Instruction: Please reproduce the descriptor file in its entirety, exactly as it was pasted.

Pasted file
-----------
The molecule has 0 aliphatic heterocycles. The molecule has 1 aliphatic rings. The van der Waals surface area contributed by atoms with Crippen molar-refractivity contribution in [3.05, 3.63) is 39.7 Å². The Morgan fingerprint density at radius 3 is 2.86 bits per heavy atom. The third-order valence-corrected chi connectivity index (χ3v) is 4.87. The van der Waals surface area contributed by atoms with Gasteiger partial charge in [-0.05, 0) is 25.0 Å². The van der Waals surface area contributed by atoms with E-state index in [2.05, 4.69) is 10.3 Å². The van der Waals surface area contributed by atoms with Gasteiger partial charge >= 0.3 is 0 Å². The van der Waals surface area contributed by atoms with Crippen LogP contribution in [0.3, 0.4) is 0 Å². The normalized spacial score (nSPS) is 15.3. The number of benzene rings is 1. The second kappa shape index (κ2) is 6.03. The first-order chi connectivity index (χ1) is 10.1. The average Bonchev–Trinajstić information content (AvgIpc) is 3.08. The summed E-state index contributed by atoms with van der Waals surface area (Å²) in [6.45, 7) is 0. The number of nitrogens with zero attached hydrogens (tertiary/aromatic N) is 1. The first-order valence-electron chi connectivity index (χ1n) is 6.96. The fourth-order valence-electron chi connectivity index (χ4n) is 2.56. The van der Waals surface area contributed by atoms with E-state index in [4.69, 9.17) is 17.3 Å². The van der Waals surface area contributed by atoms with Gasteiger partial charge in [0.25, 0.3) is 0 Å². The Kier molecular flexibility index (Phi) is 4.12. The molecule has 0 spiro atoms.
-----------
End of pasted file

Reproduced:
The molecule has 0 aliphatic heterocycles. The molecule has 1 aliphatic rings. The van der Waals surface area contributed by atoms with Crippen molar-refractivity contribution in [3.05, 3.63) is 39.7 Å². The Morgan fingerprint density at radius 3 is 2.86 bits per heavy atom. The third-order valence-corrected chi connectivity index (χ3v) is 4.87. The van der Waals surface area contributed by atoms with Gasteiger partial charge in [-0.05, 0) is 25.0 Å². The van der Waals surface area contributed by atoms with E-state index in [2.05, 4.69) is 10.3 Å². The van der Waals surface area contributed by atoms with Gasteiger partial charge >= 0.3 is 0 Å². The van der Waals surface area contributed by atoms with Crippen LogP contribution in [0.3, 0.4) is 0 Å². The normalized spacial score (nSPS) is 15.3. The number of benzene rings is 1. The second kappa shape index (κ2) is 6.03. The first-order chi connectivity index (χ1) is 10.1. The average Bonchev–Trinajstić information content (AvgIpc) is 3.08. The summed E-state index contributed by atoms with van der Waals surface area (Å²) in [6.45, 7) is 0. The number of nitrogens with zero attached hydrogens (tertiary/aromatic N) is 1. The first-order valence-electron chi connectivity index (χ1n) is 6.96. The fourth-order valence-electron chi connectivity index (χ4n) is 2.56. The van der Waals surface area contributed by atoms with E-state index in [4.69, 9.17) is 17.3 Å². The van der Waals surface area contributed by atoms with Gasteiger partial charge in [0.25, 0.3) is 0 Å². The Kier molecular flexibility index (Phi) is 4.12. The molecule has 0 spiro atoms.